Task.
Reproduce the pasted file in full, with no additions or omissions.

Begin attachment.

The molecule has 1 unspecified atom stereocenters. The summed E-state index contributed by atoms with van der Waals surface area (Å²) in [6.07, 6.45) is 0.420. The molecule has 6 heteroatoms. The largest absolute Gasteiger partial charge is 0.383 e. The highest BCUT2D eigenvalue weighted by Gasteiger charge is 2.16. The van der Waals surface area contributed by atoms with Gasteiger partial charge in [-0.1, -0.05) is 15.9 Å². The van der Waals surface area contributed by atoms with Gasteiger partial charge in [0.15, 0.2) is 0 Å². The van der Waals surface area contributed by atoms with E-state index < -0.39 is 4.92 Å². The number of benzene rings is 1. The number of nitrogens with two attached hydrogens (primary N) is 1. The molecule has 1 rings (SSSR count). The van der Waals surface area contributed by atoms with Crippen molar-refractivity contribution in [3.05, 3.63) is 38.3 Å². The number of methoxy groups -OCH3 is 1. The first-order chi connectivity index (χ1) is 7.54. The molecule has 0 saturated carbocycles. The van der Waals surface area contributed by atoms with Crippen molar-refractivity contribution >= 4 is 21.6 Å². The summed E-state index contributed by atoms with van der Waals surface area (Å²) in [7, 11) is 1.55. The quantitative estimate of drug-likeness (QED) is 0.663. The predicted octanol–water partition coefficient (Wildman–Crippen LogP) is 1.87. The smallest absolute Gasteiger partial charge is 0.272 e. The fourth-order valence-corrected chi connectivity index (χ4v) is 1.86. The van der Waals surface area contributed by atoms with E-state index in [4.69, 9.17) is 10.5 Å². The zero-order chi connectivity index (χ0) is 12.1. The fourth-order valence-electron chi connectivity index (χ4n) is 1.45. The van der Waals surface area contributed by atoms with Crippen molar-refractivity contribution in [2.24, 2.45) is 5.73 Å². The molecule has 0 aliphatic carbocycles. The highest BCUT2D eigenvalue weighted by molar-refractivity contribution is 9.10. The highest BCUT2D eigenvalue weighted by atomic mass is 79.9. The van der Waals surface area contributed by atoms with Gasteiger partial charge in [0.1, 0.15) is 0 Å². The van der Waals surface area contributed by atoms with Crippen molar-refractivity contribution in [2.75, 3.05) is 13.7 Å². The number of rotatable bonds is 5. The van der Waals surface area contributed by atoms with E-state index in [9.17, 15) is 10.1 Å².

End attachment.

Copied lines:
The molecule has 1 unspecified atom stereocenters. The summed E-state index contributed by atoms with van der Waals surface area (Å²) in [6.07, 6.45) is 0.420. The molecule has 6 heteroatoms. The largest absolute Gasteiger partial charge is 0.383 e. The highest BCUT2D eigenvalue weighted by Gasteiger charge is 2.16. The van der Waals surface area contributed by atoms with Gasteiger partial charge in [-0.1, -0.05) is 15.9 Å². The van der Waals surface area contributed by atoms with Gasteiger partial charge in [0.15, 0.2) is 0 Å². The van der Waals surface area contributed by atoms with E-state index < -0.39 is 4.92 Å². The number of benzene rings is 1. The number of nitrogens with two attached hydrogens (primary N) is 1. The molecule has 1 rings (SSSR count). The van der Waals surface area contributed by atoms with Crippen molar-refractivity contribution in [3.05, 3.63) is 38.3 Å². The number of methoxy groups -OCH3 is 1. The first-order chi connectivity index (χ1) is 7.54. The molecule has 0 saturated carbocycles. The van der Waals surface area contributed by atoms with Crippen molar-refractivity contribution >= 4 is 21.6 Å². The summed E-state index contributed by atoms with van der Waals surface area (Å²) in [7, 11) is 1.55. The quantitative estimate of drug-likeness (QED) is 0.663. The predicted octanol–water partition coefficient (Wildman–Crippen LogP) is 1.87. The smallest absolute Gasteiger partial charge is 0.272 e. The fourth-order valence-corrected chi connectivity index (χ4v) is 1.86. The van der Waals surface area contributed by atoms with E-state index in [4.69, 9.17) is 10.5 Å². The zero-order chi connectivity index (χ0) is 12.1. The fourth-order valence-electron chi connectivity index (χ4n) is 1.45. The van der Waals surface area contributed by atoms with Crippen molar-refractivity contribution in [2.24, 2.45) is 5.73 Å². The molecule has 0 aliphatic carbocycles. The highest BCUT2D eigenvalue weighted by molar-refractivity contribution is 9.10. The highest BCUT2D eigenvalue weighted by atomic mass is 79.9. The van der Waals surface area contributed by atoms with Gasteiger partial charge in [0.1, 0.15) is 0 Å². The van der Waals surface area contributed by atoms with Crippen molar-refractivity contribution in [2.75, 3.05) is 13.7 Å². The number of rotatable bonds is 5. The van der Waals surface area contributed by atoms with E-state index in [9.17, 15) is 10.1 Å².